Analyst Insight by Cathy Boyle - Contributing Analyst
Since the Wild Flavors business was put up for sale earlier this year, there has been much speculation about its ultimate fate, with a series of companies suggested as potential suitors, including other flavour houses, more diversified ingredients businesses and private equity investors. All questions have now been answered with the news that the business has been snapped up by US ingredient and agricultural giant ADM for a sum of €2.3 billion (US$3 billion), the largest deal in the company’s 100-year plus history.
This is certainly a big change for an industry that has welcomed very few new faces over the past 10-20 years. Instead, the focus of the industry has been on market concentration, so much so that the top ten firms now account for 80% of global flavour sales. As a result, in the current environment, a bid from another of the top flavour houses would almost certainly have led to competition concerns but ADM’s entry to the market causes no such fuss from the regulators.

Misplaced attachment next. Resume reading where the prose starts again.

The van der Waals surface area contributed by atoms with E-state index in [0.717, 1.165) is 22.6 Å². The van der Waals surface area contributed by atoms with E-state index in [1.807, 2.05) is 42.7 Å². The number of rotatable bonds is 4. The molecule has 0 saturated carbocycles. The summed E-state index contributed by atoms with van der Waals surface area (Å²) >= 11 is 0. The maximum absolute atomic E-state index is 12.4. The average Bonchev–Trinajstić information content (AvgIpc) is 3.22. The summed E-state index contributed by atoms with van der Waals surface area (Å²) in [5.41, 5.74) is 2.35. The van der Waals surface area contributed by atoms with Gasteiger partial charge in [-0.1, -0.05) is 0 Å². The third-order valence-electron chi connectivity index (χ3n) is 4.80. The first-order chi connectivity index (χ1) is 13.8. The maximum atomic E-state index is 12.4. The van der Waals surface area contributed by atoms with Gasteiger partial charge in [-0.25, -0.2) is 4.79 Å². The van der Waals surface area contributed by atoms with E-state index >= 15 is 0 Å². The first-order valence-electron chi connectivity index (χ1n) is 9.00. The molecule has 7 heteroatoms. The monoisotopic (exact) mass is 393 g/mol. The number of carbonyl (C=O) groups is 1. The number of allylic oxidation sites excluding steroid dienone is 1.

It will definitely generate more of a stir in the industry itself, however, as it brings an ingredients behemoth into direct competition with flavour and fragrance specialists such as Givaudan, Firmenich and IFF. Wild is already a strong competitor to these market leaders, generating annual flavour sales of over US$1 billion, and the backing of a company the size of ADM (which has annual revenues of almost US$90 billion) immediately enhances its position as a serious player. Much of Wild’s focus is on the beverage industry, where it is partner of choice for many formulators, and although the deal will have little major impact on its day-to-day operations, any investment from its new parent could help to boost its already strong reputation in flavour innovation.